Foster Farms GF Corn Dogs

So here’s the lowdown on these dogs. They are certified by the Gluten Intolerance Group, which requires foods to have less than 10 ppm of gluten per serving; a serving is one dog. GIG also evaluates every ingredient for cross contamination. A press release from Foster Farms says, “All ingredients are required to be gluten free and are labeled, stored and processed separately from other ingredients. Foster Farms Gluten Free products are manufactured separately from all other normal finished products. Analytical verification testing measures and sanitation practices are instituted, documented and confirmed with every production run.”

Kudos to Foster Farms for their gluten-free practices and their transparency. Wish more companies would publish statements about what they do to keep those of us with celiac disease and food allergies safe.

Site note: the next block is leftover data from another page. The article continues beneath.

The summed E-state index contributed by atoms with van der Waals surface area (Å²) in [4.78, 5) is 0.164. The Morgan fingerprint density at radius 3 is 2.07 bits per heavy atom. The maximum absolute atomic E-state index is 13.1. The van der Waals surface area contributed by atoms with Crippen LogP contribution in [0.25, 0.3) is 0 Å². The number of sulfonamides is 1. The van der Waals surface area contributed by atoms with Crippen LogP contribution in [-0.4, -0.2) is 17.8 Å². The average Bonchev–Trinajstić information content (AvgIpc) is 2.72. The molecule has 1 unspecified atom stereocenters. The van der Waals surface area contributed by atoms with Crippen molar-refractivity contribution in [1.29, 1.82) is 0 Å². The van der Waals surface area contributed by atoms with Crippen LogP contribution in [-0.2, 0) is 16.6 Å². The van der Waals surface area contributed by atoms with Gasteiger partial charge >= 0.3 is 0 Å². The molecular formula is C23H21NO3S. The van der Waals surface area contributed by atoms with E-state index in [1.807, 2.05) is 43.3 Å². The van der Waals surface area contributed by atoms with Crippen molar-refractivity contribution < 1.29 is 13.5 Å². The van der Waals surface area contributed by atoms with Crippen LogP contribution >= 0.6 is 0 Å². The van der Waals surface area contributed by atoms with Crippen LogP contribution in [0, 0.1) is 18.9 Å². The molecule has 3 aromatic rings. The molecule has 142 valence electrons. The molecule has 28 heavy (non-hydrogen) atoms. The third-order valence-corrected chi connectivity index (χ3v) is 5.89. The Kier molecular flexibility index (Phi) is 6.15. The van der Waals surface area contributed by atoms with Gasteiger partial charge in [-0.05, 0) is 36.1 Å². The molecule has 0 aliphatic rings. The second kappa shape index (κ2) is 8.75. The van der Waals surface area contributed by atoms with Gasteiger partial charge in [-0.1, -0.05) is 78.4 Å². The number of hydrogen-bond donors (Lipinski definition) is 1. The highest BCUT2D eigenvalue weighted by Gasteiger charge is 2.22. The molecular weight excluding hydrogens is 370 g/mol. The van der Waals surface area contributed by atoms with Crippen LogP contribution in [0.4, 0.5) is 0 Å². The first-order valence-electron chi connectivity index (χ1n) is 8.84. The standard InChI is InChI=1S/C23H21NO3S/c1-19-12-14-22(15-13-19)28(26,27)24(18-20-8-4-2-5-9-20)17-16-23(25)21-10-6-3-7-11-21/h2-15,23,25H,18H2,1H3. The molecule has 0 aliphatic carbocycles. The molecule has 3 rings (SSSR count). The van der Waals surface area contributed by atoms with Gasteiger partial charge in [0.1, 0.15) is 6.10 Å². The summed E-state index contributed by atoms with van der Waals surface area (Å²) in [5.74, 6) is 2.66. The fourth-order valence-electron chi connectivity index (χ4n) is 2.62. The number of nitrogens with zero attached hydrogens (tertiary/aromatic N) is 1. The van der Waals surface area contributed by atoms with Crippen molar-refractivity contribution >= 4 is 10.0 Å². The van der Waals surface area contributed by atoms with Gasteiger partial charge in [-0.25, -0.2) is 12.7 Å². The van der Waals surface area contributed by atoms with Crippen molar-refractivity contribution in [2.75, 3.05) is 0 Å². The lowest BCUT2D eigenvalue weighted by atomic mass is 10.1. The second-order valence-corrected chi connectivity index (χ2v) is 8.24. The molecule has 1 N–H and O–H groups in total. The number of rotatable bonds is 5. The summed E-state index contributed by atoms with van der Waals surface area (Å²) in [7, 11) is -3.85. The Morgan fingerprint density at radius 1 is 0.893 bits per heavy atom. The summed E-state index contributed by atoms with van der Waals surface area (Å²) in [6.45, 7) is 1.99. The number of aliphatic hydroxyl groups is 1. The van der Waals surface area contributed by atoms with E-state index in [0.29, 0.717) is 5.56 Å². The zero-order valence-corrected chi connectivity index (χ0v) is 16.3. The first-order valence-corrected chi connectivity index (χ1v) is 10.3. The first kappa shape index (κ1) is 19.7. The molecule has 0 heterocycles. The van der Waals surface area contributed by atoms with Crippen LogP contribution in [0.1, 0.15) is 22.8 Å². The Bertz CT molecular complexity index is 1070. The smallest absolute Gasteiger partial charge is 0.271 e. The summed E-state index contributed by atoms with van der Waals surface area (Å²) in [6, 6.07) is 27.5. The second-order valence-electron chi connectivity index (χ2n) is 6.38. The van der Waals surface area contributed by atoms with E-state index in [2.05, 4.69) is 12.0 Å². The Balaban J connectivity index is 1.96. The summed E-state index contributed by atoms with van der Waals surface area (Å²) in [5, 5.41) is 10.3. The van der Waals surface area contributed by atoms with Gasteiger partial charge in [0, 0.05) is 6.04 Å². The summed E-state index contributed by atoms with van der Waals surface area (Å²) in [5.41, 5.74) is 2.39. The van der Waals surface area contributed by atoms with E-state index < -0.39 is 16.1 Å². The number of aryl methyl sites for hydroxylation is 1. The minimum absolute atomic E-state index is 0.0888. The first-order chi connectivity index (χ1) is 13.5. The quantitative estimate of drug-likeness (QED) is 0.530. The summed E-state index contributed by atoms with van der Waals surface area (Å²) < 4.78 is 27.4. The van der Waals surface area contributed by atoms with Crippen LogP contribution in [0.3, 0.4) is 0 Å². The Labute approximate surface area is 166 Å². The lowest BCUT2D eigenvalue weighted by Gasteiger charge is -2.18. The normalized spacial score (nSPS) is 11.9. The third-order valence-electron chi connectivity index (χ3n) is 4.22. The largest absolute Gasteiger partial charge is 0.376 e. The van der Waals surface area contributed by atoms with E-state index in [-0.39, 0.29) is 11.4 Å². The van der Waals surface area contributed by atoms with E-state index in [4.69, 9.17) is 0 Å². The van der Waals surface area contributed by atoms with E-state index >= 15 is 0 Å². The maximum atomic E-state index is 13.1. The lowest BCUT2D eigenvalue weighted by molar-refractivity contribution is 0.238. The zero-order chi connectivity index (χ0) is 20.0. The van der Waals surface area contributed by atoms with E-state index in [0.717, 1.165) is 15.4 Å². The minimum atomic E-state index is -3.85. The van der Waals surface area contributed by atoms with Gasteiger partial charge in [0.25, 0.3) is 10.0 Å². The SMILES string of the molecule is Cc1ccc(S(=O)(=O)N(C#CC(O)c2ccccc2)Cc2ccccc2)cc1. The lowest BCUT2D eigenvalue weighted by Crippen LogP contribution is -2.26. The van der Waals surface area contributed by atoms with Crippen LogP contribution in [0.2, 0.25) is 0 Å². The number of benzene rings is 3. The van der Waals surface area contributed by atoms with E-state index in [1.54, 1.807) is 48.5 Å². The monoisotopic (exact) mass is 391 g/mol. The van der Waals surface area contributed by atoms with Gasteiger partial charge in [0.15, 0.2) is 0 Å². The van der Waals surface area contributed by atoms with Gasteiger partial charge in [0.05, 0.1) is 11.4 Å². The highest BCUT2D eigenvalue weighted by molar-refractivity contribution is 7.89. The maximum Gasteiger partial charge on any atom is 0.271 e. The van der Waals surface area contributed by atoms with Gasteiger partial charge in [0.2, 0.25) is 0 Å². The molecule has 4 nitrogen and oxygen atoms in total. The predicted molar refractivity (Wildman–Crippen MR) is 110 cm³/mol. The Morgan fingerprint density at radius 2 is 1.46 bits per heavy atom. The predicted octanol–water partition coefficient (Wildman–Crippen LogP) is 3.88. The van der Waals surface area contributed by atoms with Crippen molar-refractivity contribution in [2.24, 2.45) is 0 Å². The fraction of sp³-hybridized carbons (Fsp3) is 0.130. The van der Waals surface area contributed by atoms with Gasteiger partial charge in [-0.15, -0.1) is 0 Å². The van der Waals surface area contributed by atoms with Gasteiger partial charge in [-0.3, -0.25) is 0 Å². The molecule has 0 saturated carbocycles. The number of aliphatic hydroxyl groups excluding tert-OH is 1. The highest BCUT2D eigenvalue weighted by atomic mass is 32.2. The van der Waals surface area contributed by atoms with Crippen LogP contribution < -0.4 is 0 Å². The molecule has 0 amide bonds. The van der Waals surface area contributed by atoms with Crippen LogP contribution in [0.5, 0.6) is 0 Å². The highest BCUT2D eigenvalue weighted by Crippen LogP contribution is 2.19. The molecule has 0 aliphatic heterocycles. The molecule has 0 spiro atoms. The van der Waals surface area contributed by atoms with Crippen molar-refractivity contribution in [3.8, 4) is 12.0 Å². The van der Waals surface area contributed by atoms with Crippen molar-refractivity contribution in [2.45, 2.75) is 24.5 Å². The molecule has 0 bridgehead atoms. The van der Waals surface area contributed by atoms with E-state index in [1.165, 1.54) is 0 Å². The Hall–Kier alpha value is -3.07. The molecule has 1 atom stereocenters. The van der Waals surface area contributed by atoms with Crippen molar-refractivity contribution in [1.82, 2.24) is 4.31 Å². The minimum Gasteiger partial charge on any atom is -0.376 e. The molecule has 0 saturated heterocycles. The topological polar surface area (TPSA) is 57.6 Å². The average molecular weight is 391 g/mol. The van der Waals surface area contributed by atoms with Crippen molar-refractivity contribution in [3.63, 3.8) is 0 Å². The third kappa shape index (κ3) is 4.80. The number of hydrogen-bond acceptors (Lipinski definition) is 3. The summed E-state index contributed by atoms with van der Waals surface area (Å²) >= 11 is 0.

You should be able to find Foster Farm Gluten Free Corn Dogs, as well as gluten free breast strips and nuggets, at your local grocery store. If not, call Foster Farms at 800-255-7227 for help finding a retailer. Even better, tweet this post with #FFGlutenFree, like this post and/or write a comment below, or like my Facebook page and you can win a voucher for a free box of Foster Farms Gluten Free Corn Dogs.

The Case of the Gluten Free Corn Dogs first appeared at Adventures of an Allergic Foodie

Eat, Drink and Be Weary

So I think I ate too much turkey and gluten-free pie over Thanksgiving because I can’t seem to snap out of this funk I’m in. Or maybe it’s because the season of holiday parties is upon us and I hate, hate, hate having to do the food two-step every time a well-meaning host offers me a plate of cheese . . . and then a plate of  sliders  . . . and then a plate of desserts.